Category Archives: Frost Nixon

OSCAR Questions

Oscar night has been for me a must-watch for decades. This year, I’m actually in better shape seeing movies than I was last year at this time.

The obvious questions about which I’d love for you to opine:
Who will win?
Who do you WANT to win?
* indicates films I’ve actually seen

BEST ACTOR:
*Richard Jenkins-THE VISITOR
*Frank Langella-FROST/NIXON
*Sean Penn-MILK
Brad Pitt-THE CURIOUS CASE OF BENJAMIN BUTTON
Mickey Rourke-THE WRESTLER
Will win: Rourke. Oscar loves the comeback. Langella, though, would not be a shock.
Want to win: Jenkins, who nobody knows until they see him. “Oh, THAT guy.”

BEST SUPPORTING ACTOR:
*Josh Brolin-MILK
Robert Downey Jr.-TROPIC THUNDER
*Philip Seymour Hoffman-DOUBT
*Heath Ledger-THE DARK KNIGHT
Michael Shannon-REVOLUTIONARY ROAD
Will win: Ledger. The fact that DK was not picked for best picture practically assures it.
Want to win: Downey, because he had a good year with Iron Man, which I saw and enjoyed. But I’m not begrudging the late Ledger.

BEST ACTRESS:
Anne Hathaway-RACHEL GETTING MARRIED
Angelina Jolie-CHANGELING
Melissa Leo-FROZEN RIVER
*Meryl Streep-DOUBT
Kate Winslet-THE READER
Will win: I can make the case for Hathaway, who’s expanded from the Princess Diaries/Devil Wears Prada mode; yeah, she did in Brokeback Mountain, too, but didn’t get the recognition. Or for Streep, who’s won twice, but not in a quarter century. Guess I’ll pick Winslet, because she’s never won, though oft nominated, and she had a good year with Revolutionary Road and this. (Although, when I went to see Slumdog, my wife was asking about Revolutionary Road and the couple in front of us told us it was three hours of whining, a complaint I’d heard before.)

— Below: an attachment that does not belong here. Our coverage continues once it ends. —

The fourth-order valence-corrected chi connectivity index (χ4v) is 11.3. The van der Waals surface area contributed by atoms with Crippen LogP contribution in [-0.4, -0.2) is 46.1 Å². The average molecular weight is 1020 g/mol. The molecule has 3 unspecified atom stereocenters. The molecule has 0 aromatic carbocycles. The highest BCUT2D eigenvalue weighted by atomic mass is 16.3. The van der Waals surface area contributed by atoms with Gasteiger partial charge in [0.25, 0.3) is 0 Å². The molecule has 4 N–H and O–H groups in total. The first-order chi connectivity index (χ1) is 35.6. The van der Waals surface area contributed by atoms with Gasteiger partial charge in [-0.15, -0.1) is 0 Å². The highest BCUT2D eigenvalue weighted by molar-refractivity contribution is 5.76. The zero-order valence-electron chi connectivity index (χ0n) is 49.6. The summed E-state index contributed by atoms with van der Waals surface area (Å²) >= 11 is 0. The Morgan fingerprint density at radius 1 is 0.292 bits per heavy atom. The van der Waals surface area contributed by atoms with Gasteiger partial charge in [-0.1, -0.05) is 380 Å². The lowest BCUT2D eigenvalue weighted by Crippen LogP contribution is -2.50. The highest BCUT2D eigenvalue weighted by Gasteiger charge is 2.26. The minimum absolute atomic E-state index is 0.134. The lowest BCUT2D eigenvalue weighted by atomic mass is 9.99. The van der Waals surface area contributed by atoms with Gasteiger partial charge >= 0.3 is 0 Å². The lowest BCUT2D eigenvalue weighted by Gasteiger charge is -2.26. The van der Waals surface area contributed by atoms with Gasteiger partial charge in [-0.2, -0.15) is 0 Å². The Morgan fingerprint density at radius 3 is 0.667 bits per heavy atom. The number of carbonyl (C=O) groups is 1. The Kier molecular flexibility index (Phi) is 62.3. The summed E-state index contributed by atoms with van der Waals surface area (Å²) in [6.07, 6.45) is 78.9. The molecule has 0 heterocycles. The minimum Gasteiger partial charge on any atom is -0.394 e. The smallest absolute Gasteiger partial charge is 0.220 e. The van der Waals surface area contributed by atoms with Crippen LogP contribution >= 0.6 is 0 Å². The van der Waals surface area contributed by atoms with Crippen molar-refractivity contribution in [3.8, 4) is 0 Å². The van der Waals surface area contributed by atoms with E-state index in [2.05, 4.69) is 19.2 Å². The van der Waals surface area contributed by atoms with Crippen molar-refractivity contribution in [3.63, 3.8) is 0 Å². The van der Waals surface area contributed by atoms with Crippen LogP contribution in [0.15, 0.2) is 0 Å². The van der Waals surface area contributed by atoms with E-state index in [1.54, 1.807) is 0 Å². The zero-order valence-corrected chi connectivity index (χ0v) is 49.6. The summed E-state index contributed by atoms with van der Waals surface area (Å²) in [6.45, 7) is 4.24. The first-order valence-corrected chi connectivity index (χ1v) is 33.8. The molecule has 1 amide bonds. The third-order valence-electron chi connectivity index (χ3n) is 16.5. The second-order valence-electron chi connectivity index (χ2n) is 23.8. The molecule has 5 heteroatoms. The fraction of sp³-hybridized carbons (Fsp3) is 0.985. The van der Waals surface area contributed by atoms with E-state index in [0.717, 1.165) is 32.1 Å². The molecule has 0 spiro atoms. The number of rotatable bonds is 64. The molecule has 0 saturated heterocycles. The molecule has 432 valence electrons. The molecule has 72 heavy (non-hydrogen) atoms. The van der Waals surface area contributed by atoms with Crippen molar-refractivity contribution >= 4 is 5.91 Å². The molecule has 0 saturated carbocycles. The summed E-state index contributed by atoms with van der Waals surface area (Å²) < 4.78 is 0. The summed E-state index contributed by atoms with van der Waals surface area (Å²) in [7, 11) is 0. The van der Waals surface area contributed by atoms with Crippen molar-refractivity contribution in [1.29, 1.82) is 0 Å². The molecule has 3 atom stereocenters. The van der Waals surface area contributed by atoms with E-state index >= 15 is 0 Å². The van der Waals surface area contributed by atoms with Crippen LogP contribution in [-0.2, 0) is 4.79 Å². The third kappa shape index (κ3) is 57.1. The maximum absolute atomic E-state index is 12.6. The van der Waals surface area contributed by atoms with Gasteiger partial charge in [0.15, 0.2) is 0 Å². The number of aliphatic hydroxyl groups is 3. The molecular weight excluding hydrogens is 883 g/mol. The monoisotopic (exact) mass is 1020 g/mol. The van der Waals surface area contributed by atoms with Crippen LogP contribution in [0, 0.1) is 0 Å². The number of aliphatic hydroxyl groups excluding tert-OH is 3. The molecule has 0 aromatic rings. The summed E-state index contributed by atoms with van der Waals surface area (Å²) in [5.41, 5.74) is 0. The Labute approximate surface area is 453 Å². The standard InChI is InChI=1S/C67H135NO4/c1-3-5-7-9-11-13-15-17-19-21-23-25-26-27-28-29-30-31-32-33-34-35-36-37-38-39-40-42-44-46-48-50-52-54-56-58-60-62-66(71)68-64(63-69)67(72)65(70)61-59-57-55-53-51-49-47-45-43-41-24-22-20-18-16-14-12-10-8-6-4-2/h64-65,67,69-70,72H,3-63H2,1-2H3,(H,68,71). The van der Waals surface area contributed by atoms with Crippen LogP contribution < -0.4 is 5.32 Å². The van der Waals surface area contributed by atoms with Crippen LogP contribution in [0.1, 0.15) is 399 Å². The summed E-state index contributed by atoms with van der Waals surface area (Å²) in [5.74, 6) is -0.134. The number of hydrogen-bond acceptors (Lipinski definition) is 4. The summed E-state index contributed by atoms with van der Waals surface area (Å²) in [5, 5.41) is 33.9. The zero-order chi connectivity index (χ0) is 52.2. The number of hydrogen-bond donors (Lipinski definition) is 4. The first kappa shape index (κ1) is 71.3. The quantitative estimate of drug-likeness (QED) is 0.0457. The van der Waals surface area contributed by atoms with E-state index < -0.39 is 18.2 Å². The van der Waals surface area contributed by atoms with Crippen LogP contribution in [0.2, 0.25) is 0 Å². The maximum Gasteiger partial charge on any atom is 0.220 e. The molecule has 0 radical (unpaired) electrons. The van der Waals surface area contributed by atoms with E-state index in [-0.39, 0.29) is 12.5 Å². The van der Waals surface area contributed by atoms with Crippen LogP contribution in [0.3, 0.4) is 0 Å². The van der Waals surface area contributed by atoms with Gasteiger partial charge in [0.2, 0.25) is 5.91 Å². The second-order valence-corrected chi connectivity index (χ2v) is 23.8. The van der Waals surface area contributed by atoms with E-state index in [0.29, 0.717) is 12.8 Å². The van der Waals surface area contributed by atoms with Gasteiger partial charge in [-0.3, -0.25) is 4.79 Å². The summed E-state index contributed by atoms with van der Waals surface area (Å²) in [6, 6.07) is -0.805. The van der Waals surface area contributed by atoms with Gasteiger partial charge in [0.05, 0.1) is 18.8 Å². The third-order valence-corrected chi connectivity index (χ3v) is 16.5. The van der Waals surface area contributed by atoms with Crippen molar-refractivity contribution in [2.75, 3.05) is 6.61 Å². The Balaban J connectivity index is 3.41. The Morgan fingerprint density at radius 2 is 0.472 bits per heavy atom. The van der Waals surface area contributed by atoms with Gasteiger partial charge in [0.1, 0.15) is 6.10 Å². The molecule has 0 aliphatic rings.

Want to win: Leo, who was on one of my favorite TV shows, Homicide, and who lives in upstate New York. Yes, I can be parochial.

BEST SUPPORTING ACTRESS:
*Amy Adams- DOUBT
*Penélope Cruz-VICKY CRISTINA BARCELONA
*Viola Davis-DOUBT
Taraji P. Henson-THE CURIOUS CASE OF BENJAMIN BUTTON
Marisa Tomei-THE WRESTLER
Will win: Henson. The movie has the most nominations and it needs a win. Also, Oscar wants to honor a black or foreign performer (England and Australia evidently are not foreign enough) – could be Cruz, but Davis’ part was too short (Judi Densch in Shakespeare in Love notwithstanding). Finally, Oscar always wants to pluck someone out of obscurity, and if you look at supporting actress winners over the years, it’s littered with “Who’s she?”
Want to win: Cruz, who lit up the screen.

Best Animated Feature
BOLT
KUNG FU PANDA
*WALL-E
Oh, please. I’m just annoyed that something like Waltzing with Bashir wasn’t also nominated to give the most deserving Wall-E some semblance of a challenge.

Best Director
THE CURIOUS CASE OF BENJAMIN BUTTON
*FROST/NIXON
*MILK
THE READER
*SLUMDOG MILLIONAIRE
Will win: Slumdog Millionaire
“Oh, Danny Boyle,
The Oscar trophy’s call-all-lin'”
Want to win: Gus van Sant’s Milk, though Ron Howard’s Frost/Nixon would be OK, too.
I’m SO relieved the directing and best picture nominees lined up so I don’t have to hear about the best picture nominee sans director, “What, did it direct itself?” again.

BEST PICTURE
THE CURIOUS CASE OF BENJAMIN BUTTON
*FROST/NIXON
*MILK
THE READER
*SLUMDOG MILLIONAIRE
Will win: It’s SLUMDOG-mania!
Want to win: Frost/Nixon, though Milk wouldn’t displease me.

Adapted Screenplay:
THE CURIOUS CASE OF BENJAMIN BUTTON